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TV Tonight: American Horror Story: Asylum

Set in a 1960s sanitarium for the criminally insane, AHS's second season begins as a more focused, if equally frenetic, screamfest.

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Frank Ockenfels / FX

I cannot tell you that I liked the first season of American Horror Story. The FX haunted-house drama was too provocative, febrile and manic to be aiming at tepid reactions such as “like.” You don’t “like” a rollercoaster, or a car crash, and AHS was both in turns.

I loved its image-drunk freakiness: the rubber man, the old/young ghost housekeeper, the decadent, overripe ’70s-horror-flick vibe of it all. I sometimes laughed at its theatrics, like Dylan McDermott’s tortured masturbation-weeping. I was moved by the backstories of its lonely, damned ghosts and puzzled by its lack of focus on the relationships of the living couple at its center.

But I was never bored. I could not defend the show as entirely “good” by the usual metrics of consistent character and storytelling. But by the illogical, primal metrics of horror-story-telling, I enjoyed its cuckoo chaos more than most things I watched in 2011.

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AHS is back tonight, and in keeping with its mandate of boredom-avoidance, it has entirely new characters, a new setting and a new story. (Though several cast members have been kept around, like a psycho-freaky repertory company.) American Horror Story: Asylum haunts Briarcliff, a Catholic institution for the criminally insane in the early 1960s, run by Sister Jude (Jessica Lange), who speaks scarily and carries a big cane.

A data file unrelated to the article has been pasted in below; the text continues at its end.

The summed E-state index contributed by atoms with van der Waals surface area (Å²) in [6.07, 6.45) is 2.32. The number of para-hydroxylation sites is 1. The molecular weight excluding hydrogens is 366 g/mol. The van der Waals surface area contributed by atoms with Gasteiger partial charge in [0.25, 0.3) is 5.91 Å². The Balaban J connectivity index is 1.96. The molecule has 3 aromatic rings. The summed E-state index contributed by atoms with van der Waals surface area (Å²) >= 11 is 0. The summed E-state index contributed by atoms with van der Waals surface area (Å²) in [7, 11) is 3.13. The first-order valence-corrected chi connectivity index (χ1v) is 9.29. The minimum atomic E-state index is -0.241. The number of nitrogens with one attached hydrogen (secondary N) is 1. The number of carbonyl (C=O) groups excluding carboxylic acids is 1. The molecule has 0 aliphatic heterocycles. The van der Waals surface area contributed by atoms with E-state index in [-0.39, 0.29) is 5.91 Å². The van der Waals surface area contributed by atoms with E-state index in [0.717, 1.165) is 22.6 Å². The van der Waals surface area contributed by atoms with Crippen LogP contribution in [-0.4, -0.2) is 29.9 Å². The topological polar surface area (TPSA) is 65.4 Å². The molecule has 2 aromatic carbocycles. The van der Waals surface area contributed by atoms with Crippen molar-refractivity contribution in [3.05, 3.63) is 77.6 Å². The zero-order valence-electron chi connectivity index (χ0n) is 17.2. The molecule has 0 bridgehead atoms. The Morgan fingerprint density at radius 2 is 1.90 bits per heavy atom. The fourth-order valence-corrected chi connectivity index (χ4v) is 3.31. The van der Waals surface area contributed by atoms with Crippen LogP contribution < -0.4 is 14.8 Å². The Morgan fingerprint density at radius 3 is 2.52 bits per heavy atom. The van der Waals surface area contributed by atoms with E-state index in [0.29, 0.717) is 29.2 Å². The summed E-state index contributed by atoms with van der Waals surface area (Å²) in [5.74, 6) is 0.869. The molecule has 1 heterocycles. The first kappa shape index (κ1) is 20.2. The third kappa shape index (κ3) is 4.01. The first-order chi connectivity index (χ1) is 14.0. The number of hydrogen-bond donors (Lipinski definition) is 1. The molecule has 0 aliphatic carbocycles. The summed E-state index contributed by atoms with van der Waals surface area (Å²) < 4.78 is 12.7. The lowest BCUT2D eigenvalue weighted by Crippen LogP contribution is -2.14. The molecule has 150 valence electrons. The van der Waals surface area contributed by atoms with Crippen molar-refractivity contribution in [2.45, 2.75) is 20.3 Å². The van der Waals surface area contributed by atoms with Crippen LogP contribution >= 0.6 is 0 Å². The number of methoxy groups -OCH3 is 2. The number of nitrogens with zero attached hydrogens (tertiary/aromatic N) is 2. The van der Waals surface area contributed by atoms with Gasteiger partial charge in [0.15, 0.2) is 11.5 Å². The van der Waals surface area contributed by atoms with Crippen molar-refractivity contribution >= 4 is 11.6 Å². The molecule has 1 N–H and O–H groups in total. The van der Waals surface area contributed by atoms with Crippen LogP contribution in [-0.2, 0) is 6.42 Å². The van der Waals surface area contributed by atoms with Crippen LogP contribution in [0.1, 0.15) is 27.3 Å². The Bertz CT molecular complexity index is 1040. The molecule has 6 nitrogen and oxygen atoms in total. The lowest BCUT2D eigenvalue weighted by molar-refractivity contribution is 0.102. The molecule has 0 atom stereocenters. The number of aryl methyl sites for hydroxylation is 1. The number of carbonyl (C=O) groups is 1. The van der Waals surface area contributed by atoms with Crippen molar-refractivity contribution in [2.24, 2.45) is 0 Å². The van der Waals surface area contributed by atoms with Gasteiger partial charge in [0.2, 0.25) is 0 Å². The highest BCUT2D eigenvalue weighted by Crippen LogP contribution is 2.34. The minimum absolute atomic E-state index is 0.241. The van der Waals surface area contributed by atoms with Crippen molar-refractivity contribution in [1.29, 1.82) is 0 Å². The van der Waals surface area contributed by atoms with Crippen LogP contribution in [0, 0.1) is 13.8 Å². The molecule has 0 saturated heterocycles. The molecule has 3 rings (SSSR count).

Among Briarcliff’s residents is Kit (Evan Paters, stellar as a tortured teen killer in season one), who may be wrongly imprisoned or may be the serial killer Bloody Face. A reporter (Sarah Paulson) is looking to epose the twisted goings-on in Sister Jude’s repressive, repressed domain. The setup again is a Dagwood sandwich of horror tropes, but with different ingredients: naughty nuns, vivisection, exorcism and, I kid you not, aliens. Out: latex; in: crucifixes.

The result, in the first two episodes sent out, is an AHS even nuttier and creepier than the first season began–and yet, in a strange way, more internally consistent. Season one tried to marry domestic-drama naturalism with damnation-drama supernaturalism. Season two just wants to scare the crap out of you, with enough trappings of Catholic shock-depravity to fill a Lady Gaga video. (Organizations that protest negative portrayals of the Church: you may as well go ahead and hire new staff to handle this one for the next three months or so.)

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So far it works. Not, as if you would expect otherwise, flawlessly. Lange, who played a fading Southern magnolia in season one, now has an accent that’s meant to reside in New England but takes several flights down the Eastern seaboard. Chloe Sevigny—part of an impressive that also includes Joseph Fiennes and James Cromwell—plays a so-far frustratingly one-note role as a diagnosed nymphomaniac. AHS: Asylum has a lot to say about misogyny and a society that pathologizes sexuality, but it would be easier to make the case with a character who doesn’t define herself almost entirely in terms of sex.

But as a whole—if you take it on its macabre, kinky terms—the beginning of AHS: Asylum feels like a more focused, if equally frenetic, screamfest. It’s also gorgeously realized, with a vision of its ’60s institution setting so detailed you can smell the stale air and incense. (A flash-forward to the present, including of all people Maroon 5’s Adam Levine, is less well-integrated so far.)

The first season of AHS in its own way wanted to be a period piece, with its mash notes to Rosemary’s Baby and the like. Asylum feels like a more direct and all-out version of the show season one wanted to be. And it seems like, with its horror-anthology format, AHS is the perfect corrective to the weakness of co-creator Ryan Murphy (Glee, Nip/Tuck)—his habit of getting tired with his shows and rebooting them constantly. Here, the reboot—and psychoeroticism, and insanity—is built into the recipe. I doubt Murphy will be bored with this show any time soon. Neither, thankfully, am I.

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